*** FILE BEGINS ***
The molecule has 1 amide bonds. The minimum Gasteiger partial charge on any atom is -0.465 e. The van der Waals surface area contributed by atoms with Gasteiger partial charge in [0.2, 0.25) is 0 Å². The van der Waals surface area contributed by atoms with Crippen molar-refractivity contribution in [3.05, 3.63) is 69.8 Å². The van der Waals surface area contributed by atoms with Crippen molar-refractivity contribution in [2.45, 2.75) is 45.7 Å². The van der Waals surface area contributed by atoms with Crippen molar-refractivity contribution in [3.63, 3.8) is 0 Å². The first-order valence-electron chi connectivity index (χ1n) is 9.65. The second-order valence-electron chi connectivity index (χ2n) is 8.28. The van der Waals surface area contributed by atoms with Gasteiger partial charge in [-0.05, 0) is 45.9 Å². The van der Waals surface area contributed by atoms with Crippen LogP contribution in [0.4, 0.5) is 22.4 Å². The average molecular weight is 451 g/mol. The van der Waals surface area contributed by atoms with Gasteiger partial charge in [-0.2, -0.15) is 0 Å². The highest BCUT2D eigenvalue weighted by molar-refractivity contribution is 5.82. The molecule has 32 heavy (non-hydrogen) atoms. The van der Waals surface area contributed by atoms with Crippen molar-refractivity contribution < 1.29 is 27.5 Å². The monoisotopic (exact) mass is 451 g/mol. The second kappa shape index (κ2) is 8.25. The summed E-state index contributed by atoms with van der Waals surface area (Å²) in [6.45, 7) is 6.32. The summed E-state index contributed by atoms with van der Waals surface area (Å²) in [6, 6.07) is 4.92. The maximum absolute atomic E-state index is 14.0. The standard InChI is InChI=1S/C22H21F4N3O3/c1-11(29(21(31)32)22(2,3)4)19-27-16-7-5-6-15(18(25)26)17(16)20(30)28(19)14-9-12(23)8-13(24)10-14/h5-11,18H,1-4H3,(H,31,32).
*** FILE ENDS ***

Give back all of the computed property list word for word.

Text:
The molecule has 1 amide bonds. The minimum Gasteiger partial charge on any atom is -0.465 e. The van der Waals surface area contributed by atoms with Gasteiger partial charge in [0.2, 0.25) is 0 Å². The van der Waals surface area contributed by atoms with Crippen molar-refractivity contribution in [3.05, 3.63) is 69.8 Å². The van der Waals surface area contributed by atoms with Crippen molar-refractivity contribution in [2.45, 2.75) is 45.7 Å². The van der Waals surface area contributed by atoms with Crippen molar-refractivity contribution in [3.63, 3.8) is 0 Å². The first-order valence-electron chi connectivity index (χ1n) is 9.65. The second-order valence-electron chi connectivity index (χ2n) is 8.28. The van der Waals surface area contributed by atoms with Gasteiger partial charge in [-0.05, 0) is 45.9 Å². The van der Waals surface area contributed by atoms with Crippen LogP contribution in [0.4, 0.5) is 22.4 Å². The average molecular weight is 451 g/mol. The van der Waals surface area contributed by atoms with Gasteiger partial charge in [-0.2, -0.15) is 0 Å². The highest BCUT2D eigenvalue weighted by molar-refractivity contribution is 5.82. The molecule has 32 heavy (non-hydrogen) atoms. The van der Waals surface area contributed by atoms with Crippen molar-refractivity contribution < 1.29 is 27.5 Å². The monoisotopic (exact) mass is 451 g/mol. The second kappa shape index (κ2) is 8.25. The summed E-state index contributed by atoms with van der Waals surface area (Å²) in [6.45, 7) is 6.32. The summed E-state index contributed by atoms with van der Waals surface area (Å²) in [6, 6.07) is 4.92. The maximum absolute atomic E-state index is 14.0. The standard InChI is InChI=1S/C22H21F4N3O3/c1-11(29(21(31)32)22(2,3)4)19-27-16-7-5-6-15(18(25)26)17(16)20(30)28(19)14-9-12(23)8-13(24)10-14/h5-11,18H,1-4H3,(H,31,32).